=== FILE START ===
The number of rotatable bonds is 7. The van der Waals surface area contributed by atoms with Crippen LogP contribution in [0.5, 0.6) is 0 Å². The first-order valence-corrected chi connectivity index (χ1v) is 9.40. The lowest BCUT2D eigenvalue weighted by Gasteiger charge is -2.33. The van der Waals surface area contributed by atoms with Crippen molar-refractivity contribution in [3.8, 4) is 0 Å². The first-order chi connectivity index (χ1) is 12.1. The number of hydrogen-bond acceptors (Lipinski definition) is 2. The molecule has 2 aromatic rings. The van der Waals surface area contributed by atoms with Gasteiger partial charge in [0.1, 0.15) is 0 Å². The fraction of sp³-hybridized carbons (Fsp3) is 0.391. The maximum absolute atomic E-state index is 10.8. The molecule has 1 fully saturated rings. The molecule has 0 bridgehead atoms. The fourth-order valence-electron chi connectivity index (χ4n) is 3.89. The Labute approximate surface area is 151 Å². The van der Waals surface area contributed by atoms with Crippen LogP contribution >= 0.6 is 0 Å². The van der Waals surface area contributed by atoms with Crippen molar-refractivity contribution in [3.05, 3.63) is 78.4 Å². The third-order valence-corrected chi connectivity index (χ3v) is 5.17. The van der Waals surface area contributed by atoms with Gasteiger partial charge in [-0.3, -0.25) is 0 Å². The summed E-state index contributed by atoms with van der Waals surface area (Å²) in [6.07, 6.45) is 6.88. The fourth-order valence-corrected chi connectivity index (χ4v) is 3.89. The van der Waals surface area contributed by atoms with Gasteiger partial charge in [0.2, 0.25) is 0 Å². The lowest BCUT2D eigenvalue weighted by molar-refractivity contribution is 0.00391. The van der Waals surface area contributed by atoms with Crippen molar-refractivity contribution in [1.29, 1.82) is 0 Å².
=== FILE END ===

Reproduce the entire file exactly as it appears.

The number of rotatable bonds is 7. The van der Waals surface area contributed by atoms with Crippen LogP contribution in [0.5, 0.6) is 0 Å². The first-order valence-corrected chi connectivity index (χ1v) is 9.40. The lowest BCUT2D eigenvalue weighted by Gasteiger charge is -2.33. The van der Waals surface area contributed by atoms with Crippen molar-refractivity contribution in [3.8, 4) is 0 Å². The first-order chi connectivity index (χ1) is 12.1. The number of hydrogen-bond acceptors (Lipinski definition) is 2. The molecule has 2 aromatic rings. The van der Waals surface area contributed by atoms with Gasteiger partial charge in [0.1, 0.15) is 0 Å². The fraction of sp³-hybridized carbons (Fsp3) is 0.391. The maximum absolute atomic E-state index is 10.8. The molecule has 1 fully saturated rings. The molecule has 0 bridgehead atoms. The fourth-order valence-electron chi connectivity index (χ4n) is 3.89. The Labute approximate surface area is 151 Å². The van der Waals surface area contributed by atoms with Crippen LogP contribution >= 0.6 is 0 Å². The van der Waals surface area contributed by atoms with Crippen molar-refractivity contribution in [3.05, 3.63) is 78.4 Å². The third-order valence-corrected chi connectivity index (χ3v) is 5.17. The van der Waals surface area contributed by atoms with Gasteiger partial charge in [-0.3, -0.25) is 0 Å². The summed E-state index contributed by atoms with van der Waals surface area (Å²) in [6.07, 6.45) is 6.88. The fourth-order valence-corrected chi connectivity index (χ4v) is 3.89. The van der Waals surface area contributed by atoms with Gasteiger partial charge in [0.2, 0.25) is 0 Å². The lowest BCUT2D eigenvalue weighted by molar-refractivity contribution is 0.00391. The van der Waals surface area contributed by atoms with Crippen molar-refractivity contribution in [1.29, 1.82) is 0 Å².